Art and Soul Toques Revere Shared Past, Anticipate Promising Futures

There’ll be a changing of the culinary guard in the Art and Soul kitchen at the end of this month, as Wes Morton hands control of the thriving Hillside dining operation to incoming Executive Chef Doug Alexander.

Originally founded by restaurateur Art Smith in late 2008, the RAMMY-nominated restaurant at 415 New Jersey Ave. NW has matured into a go-to spot for Southern charm-seeking pols, staff-wooing lobbyists and tourists hoping for a taste of what it’s like to be a Washington insider.

That evolution has been gradual but deliberate, with the team of tastemakers attached to the Liaison Capitol Hill hotel tweaking their offerings as they continue to get to know the highly dynamic neighborhood better.

Opening chef Ryan Morgan helped put the property on the map with signature touches such as fried chicken lavished in country gravy, an item that continues to grace Art and Soul’s tables — several iterations later, of course — to this day.

Chef Travis Timberlake took the reins a few years later, eventually ceding the top spot behind the burners to current the executive chef, Morton, in early 2011. Morton’s last day is scheduled for July 31, after which he will make his way back home to Lafayette, La.

Morton said working at Art and Soul has been a constant challenge, partly because he is never quite satisfied with anything less than perfection.

For instance, there was that pesky rabbit dish.

“We made a sausage with leg meat, livers, hearts, dried sour cherries and pecans and stuffed the loins with them, ... wrapped them in country ham, then sous vide. It was then picked up in a cast iron skillet to crisp the ham,” Morton said of a multi-step creation he found particularly challenging.

Then again, it’s tough to beat the puzzle that was a snapper with crawfish étouffée.

“We over-thought the plating of the dish no less than 100 times,” he said of the Jenga-like conundrum. “Turns out the most simple way was the best.”

One of his favorite dishes was even harder to swallow. Mostly because it didn’t seem to resonate with patrons.

“It was a pork dish with Vietnamese influence: pork belly with crispy skin, lime scented brown rice cake, lemongrass pork sausage, grilled broccoli rabe, a rich pork broth with flavors of pho and finished with a lot of herbs (Thai basil, cilantro and mint),” he said of the under-performing pet project.

Alexander, an alumnus of the award-winning 701 Restaurant and short-lived Againn gastropub before aligning himself with Team Smith in 2011, praised Morton for instilling in him an appreciation of holistic thinking.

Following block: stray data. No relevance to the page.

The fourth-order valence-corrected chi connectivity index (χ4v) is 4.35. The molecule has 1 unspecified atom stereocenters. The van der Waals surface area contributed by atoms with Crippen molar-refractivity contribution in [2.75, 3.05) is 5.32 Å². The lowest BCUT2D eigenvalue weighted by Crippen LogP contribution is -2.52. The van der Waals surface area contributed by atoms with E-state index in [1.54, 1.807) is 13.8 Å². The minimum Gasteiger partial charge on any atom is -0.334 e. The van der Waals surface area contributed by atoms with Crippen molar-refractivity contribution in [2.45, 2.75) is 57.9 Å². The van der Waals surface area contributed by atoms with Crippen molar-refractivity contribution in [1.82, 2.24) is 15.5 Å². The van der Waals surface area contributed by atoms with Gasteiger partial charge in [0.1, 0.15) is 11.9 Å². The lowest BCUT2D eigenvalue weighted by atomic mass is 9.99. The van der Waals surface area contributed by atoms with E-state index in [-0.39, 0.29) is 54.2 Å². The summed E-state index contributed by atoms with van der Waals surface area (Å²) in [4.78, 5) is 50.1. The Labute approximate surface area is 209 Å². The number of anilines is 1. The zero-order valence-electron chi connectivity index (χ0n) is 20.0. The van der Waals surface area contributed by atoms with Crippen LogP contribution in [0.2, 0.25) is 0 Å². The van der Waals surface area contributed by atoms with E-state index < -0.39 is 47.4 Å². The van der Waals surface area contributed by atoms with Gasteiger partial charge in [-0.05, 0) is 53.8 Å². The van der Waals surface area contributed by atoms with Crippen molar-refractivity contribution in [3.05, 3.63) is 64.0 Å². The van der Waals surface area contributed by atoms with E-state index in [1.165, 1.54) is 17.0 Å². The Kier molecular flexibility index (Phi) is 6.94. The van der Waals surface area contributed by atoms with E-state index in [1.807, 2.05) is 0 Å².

“He taught me to look more at the total picture of not only cooking, but my life,” Alexander said. “It is too easy in this line of work to get trapped in the things right in front of you and let other things pass you by.”

Which is not to say he’s not perhaps a teensy bit pleased to see Morton go.

“I have joked with Wes that as soon as he moves away, I will be making the best boudin in D.C.,” Morton said of the sausage-making skills he gleaned from his mentor.

Those talents should be on full display soon, given that Alexander plans to put his stamp on the menu by introducing a new sausage plate featuring house-made smoked pork sausage seasoned with jalapeno and garlic, and spiked with mozzarella and beer. “The alpha batch was made with imperial brown ale. I tend to use whatever assertive beer we have on tap at the restaurant,” he said of his gift to franks fans.

Alexander also expects to unveil a seared tuna dish (basted with butter and thyme) poised to be accompanied with grilled corn and locally grown tomatoes stewed with onions, fennel, peppers and tasso ham.

Morton, meanwhile, will continue brainstorming ideas for his first self-styled restaurant project. The Pelican State native declined to dish too much about the prospective eatery, but promised authenticity would abound.

“It will be a truly Southern restaurant that pays tribute [to] our Cajun and Creole culture through historical research while trying to move it forward,” he said.

At least part of that “research” may take place in N’awlins, with Morton planning to beeline for restaurateur Neal Bodenheimer’s Big Easy strongholds as soon as he steps off the plane.

“I am especially intrigued with Cane & Table and their homage to rum cocktails. It’s a spirit that is overshadowed by the overbearing love affair with bourbon, but has just as deep of a story to Southern cocktail history,” Morton said.

Once he’s done drinking, Morton plans to fend off hunger like nobody’s business, mapping out plans to feast on: his mother’s rice and gravy (“[You] have to be Cajun to understand exactly what that is.”), the Friday-only, half-catfish, half-oyster po’boys prepared at Olde Tyme Grocery and “as much boudin as I can get my hands on.”

Back here on Capitol Hill, Alexander will presumably have his hands full with retooling the Art and Soul menu, gearing up for summer restaurant week 2014 (Aug. 11-17) and prepping the latest installment of the patio-packing pig- and oyster roasts.

Cheers to all that, chefs!

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